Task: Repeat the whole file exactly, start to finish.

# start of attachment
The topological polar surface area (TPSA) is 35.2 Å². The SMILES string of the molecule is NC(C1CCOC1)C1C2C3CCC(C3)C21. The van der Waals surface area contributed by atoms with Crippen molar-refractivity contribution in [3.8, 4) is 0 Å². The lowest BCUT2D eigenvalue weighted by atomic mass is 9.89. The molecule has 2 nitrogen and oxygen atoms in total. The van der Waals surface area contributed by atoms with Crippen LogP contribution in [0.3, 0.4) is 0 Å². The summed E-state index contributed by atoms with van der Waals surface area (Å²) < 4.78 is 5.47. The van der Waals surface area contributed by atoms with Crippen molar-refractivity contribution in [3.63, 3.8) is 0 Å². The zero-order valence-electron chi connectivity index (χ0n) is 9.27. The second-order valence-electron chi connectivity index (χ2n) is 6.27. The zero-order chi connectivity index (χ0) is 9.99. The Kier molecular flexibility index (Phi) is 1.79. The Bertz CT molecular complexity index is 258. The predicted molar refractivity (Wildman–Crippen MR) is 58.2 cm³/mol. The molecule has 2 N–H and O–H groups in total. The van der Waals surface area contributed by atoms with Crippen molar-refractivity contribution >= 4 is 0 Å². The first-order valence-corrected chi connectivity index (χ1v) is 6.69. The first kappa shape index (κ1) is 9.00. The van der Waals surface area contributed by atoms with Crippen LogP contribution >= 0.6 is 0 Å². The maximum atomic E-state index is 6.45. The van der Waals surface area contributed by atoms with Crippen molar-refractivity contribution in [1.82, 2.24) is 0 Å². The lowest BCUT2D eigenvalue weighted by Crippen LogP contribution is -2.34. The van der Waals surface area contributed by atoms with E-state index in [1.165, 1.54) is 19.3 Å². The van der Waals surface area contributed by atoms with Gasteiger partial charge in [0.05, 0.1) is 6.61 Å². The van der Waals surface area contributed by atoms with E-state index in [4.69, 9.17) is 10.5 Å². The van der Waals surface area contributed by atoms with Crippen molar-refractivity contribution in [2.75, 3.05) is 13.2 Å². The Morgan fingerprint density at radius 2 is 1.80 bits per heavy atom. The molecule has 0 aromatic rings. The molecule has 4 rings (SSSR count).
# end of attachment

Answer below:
The topological polar surface area (TPSA) is 35.2 Å². The SMILES string of the molecule is NC(C1CCOC1)C1C2C3CCC(C3)C21. The van der Waals surface area contributed by atoms with Crippen molar-refractivity contribution in [3.8, 4) is 0 Å². The lowest BCUT2D eigenvalue weighted by atomic mass is 9.89. The molecule has 2 nitrogen and oxygen atoms in total. The van der Waals surface area contributed by atoms with Crippen LogP contribution in [0.3, 0.4) is 0 Å². The summed E-state index contributed by atoms with van der Waals surface area (Å²) < 4.78 is 5.47. The van der Waals surface area contributed by atoms with Crippen molar-refractivity contribution in [3.63, 3.8) is 0 Å². The zero-order valence-electron chi connectivity index (χ0n) is 9.27. The second-order valence-electron chi connectivity index (χ2n) is 6.27. The zero-order chi connectivity index (χ0) is 9.99. The Kier molecular flexibility index (Phi) is 1.79. The Bertz CT molecular complexity index is 258. The predicted molar refractivity (Wildman–Crippen MR) is 58.2 cm³/mol. The molecule has 2 N–H and O–H groups in total. The van der Waals surface area contributed by atoms with Crippen molar-refractivity contribution >= 4 is 0 Å². The first-order valence-corrected chi connectivity index (χ1v) is 6.69. The first kappa shape index (κ1) is 9.00. The van der Waals surface area contributed by atoms with Crippen LogP contribution >= 0.6 is 0 Å². The maximum atomic E-state index is 6.45. The van der Waals surface area contributed by atoms with Crippen molar-refractivity contribution in [1.82, 2.24) is 0 Å². The lowest BCUT2D eigenvalue weighted by Crippen LogP contribution is -2.34. The van der Waals surface area contributed by atoms with E-state index in [1.165, 1.54) is 19.3 Å². The van der Waals surface area contributed by atoms with Gasteiger partial charge in [0.05, 0.1) is 6.61 Å². The van der Waals surface area contributed by atoms with E-state index in [4.69, 9.17) is 10.5 Å². The van der Waals surface area contributed by atoms with Crippen molar-refractivity contribution in [2.75, 3.05) is 13.2 Å². The Morgan fingerprint density at radius 2 is 1.80 bits per heavy atom. The molecule has 0 aromatic rings. The molecule has 4 rings (SSSR count).